The Declaration of Arbroath is 702 years old. This is one of the main documents asserting Scotland’s rights as a nation. Great. Now, let me ask you another question. Who cares what a bunch of long dead landowners decided seven centuries ago?
Offended? Good. Now read that historical document again and imagine it had just been presented to a parliament of democratically-elected representatives chosen by us.
A bunch of barons – land-owners who in return for an oath of fealty to a king can raise an army from the serfs who would have been required to yield a share of the crops they grew as food – are declaring what they will and won’t accept. There’s nothing about common rights. There’s nothing about democratic freedoms. There’s nothing, in fact, for anyone in modern Scotland struggling to pay their heating and grocery bills or care for a vulnerable family.
Now, you might say that that’s not fair. The past is a different country. But that’s just the point. Other nations don’t rely on tracts and screeds full of royal pleading. Others, like Scotland, have struggled for centuries to have their independence recognised. Every day we turn on our TVs, log-in to our social media accounts, we can see what sacrifice people are having to pay to secure their right to be free of rule by their neighbours – their right to live even – and what are we doing? Living in hope of a referendum. Having needless arguments on social media? Still talking about Section 30s when we should have been having plebiscite elections? Are you not ashamed?
I am. Ashamed and embarrassed. It took me far too long to understand that the promise of a referendum was being held out as an electoral bribe by someone so comfortable with Scotland’s land-owning class that her ‘economic advisor’ is business advisor for landed gentry. Against that background, watching the First Minister we elected curtsying to an unelected head of state, let alone selling off the licenses to ScotWind for below bargain basement prices at a time when Scots are paying over the odds for the electrical surplus we send south makes an odd kind of sense if every time you’re challenged to do more for Scotland, one of your supporters screams ‘betrayal’. But we should always challenge our governments, even those we’ve chosen.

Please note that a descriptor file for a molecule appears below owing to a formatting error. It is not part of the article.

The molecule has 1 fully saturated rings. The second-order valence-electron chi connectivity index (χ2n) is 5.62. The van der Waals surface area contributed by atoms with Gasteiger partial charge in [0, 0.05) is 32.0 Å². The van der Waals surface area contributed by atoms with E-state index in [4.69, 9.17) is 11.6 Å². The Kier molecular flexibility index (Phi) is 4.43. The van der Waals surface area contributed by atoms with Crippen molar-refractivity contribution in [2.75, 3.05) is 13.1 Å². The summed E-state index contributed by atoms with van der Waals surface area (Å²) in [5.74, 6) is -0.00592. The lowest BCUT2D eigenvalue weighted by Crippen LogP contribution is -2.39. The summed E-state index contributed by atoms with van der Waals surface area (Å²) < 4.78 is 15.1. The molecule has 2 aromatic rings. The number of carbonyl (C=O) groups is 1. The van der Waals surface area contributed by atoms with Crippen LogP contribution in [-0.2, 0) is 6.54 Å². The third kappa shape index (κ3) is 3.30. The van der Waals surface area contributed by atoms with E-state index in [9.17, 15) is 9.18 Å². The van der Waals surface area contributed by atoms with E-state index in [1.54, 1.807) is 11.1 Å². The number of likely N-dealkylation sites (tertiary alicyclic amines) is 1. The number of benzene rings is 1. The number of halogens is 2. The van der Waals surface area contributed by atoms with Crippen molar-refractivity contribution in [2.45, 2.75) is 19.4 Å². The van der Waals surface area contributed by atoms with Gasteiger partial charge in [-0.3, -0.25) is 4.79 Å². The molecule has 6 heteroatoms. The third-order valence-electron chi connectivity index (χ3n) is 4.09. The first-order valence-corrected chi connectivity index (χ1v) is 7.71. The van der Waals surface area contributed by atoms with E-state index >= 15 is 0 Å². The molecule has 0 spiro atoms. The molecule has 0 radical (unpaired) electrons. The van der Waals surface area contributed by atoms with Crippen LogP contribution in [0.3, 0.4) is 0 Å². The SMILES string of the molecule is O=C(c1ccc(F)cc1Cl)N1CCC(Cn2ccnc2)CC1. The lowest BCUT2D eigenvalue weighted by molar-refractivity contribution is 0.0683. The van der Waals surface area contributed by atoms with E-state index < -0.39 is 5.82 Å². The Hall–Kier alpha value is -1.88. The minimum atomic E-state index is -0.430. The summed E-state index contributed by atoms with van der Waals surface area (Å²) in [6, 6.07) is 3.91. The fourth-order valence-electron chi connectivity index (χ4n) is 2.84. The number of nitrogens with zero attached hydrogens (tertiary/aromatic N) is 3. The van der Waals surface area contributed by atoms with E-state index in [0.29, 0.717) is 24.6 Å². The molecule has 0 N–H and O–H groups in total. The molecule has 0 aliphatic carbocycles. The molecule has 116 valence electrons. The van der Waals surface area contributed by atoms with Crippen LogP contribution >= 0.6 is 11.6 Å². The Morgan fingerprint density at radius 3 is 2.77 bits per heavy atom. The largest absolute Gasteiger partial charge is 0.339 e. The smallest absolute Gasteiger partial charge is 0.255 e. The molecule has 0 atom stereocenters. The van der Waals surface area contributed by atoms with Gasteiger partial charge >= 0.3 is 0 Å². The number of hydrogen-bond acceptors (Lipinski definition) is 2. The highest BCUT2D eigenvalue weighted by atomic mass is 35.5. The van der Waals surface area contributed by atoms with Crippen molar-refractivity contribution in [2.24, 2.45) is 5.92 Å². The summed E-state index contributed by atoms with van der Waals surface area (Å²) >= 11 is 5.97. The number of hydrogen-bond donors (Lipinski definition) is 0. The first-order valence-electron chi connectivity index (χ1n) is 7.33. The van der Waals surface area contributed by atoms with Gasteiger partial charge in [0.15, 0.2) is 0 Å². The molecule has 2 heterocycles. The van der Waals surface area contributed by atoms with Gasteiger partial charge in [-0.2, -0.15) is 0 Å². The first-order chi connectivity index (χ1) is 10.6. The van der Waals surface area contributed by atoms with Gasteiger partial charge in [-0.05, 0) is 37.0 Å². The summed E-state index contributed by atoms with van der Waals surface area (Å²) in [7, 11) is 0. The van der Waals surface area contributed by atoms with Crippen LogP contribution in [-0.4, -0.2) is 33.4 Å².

We should also challenge all notions of ‘nobility’. What have barons ever done for us except sell our land from under our feet or send us off to fight in wars that are for their personal profit? This is why it will always be important for us to challenge the line about not holding a referendum on monarchy until after independence in case we scare off the peasantry who don’t yet support the idea of being able to choose. Being scared of a media largely owned by folk who neither live here nor pay a fair share of taxes is beyond farce and it is most definitely anti-democratic because on such a timeline, the monarchy would be getting built into the constitution of what we were hoping was going to be a democratic nation.
Compare the meek obeisance shown by Scotland’s current crop of politicians with the absolute slapping that Prince William got served by Jamaica’s Prime Minister, who made it abundantly clear before the favoured grandson had sat down that as soon as His Royal Highness’ backside was seated on the plane home, the move towards making the nation a republic would begin. The look on William’s face was priceless, the dawning realisation that for the first time in his life, he was hearing the word: ‘No.’
Perhaps William saw a narrowing of the horizons available to a monarchy that has sat silent on the criminal embezzlement of other nation’s money to such an extent that it made possible the funding of the war of aggression against the sovereign European nation of Ukraine. How else do you think those vast loft apartments and the butlering of that fortune built such empty spires in London?